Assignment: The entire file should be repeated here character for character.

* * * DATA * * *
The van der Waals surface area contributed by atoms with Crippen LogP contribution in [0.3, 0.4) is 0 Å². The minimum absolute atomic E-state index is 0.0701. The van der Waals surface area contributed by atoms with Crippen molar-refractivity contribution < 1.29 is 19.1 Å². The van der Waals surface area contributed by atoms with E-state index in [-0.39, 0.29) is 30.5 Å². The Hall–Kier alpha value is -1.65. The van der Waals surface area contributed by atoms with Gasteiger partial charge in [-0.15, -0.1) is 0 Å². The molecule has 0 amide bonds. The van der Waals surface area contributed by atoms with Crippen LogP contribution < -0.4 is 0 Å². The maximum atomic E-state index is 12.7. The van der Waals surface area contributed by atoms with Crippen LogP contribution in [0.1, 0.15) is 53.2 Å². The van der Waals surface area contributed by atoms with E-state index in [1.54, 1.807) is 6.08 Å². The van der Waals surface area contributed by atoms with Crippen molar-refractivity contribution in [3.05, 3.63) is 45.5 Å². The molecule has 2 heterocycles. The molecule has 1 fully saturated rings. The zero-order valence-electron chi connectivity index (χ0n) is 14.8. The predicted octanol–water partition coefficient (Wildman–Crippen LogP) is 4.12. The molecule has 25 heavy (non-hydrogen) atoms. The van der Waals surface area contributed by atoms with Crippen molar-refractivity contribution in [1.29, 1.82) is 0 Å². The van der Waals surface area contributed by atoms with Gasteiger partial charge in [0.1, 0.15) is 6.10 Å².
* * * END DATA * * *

The van der Waals surface area contributed by atoms with Crippen LogP contribution in [0.3, 0.4) is 0 Å². The minimum absolute atomic E-state index is 0.0701. The van der Waals surface area contributed by atoms with Crippen molar-refractivity contribution < 1.29 is 19.1 Å². The van der Waals surface area contributed by atoms with E-state index in [-0.39, 0.29) is 30.5 Å². The Hall–Kier alpha value is -1.65. The van der Waals surface area contributed by atoms with Gasteiger partial charge in [-0.15, -0.1) is 0 Å². The molecule has 0 amide bonds. The van der Waals surface area contributed by atoms with Crippen LogP contribution < -0.4 is 0 Å². The maximum atomic E-state index is 12.7. The van der Waals surface area contributed by atoms with Crippen LogP contribution in [0.1, 0.15) is 53.2 Å². The van der Waals surface area contributed by atoms with E-state index in [1.54, 1.807) is 6.08 Å². The van der Waals surface area contributed by atoms with Crippen molar-refractivity contribution in [3.05, 3.63) is 45.5 Å². The molecule has 2 heterocycles. The molecule has 1 fully saturated rings. The zero-order valence-electron chi connectivity index (χ0n) is 14.8. The predicted octanol–water partition coefficient (Wildman–Crippen LogP) is 4.12. The molecule has 25 heavy (non-hydrogen) atoms. The van der Waals surface area contributed by atoms with Crippen molar-refractivity contribution in [1.29, 1.82) is 0 Å². The van der Waals surface area contributed by atoms with Gasteiger partial charge in [0.1, 0.15) is 6.10 Å².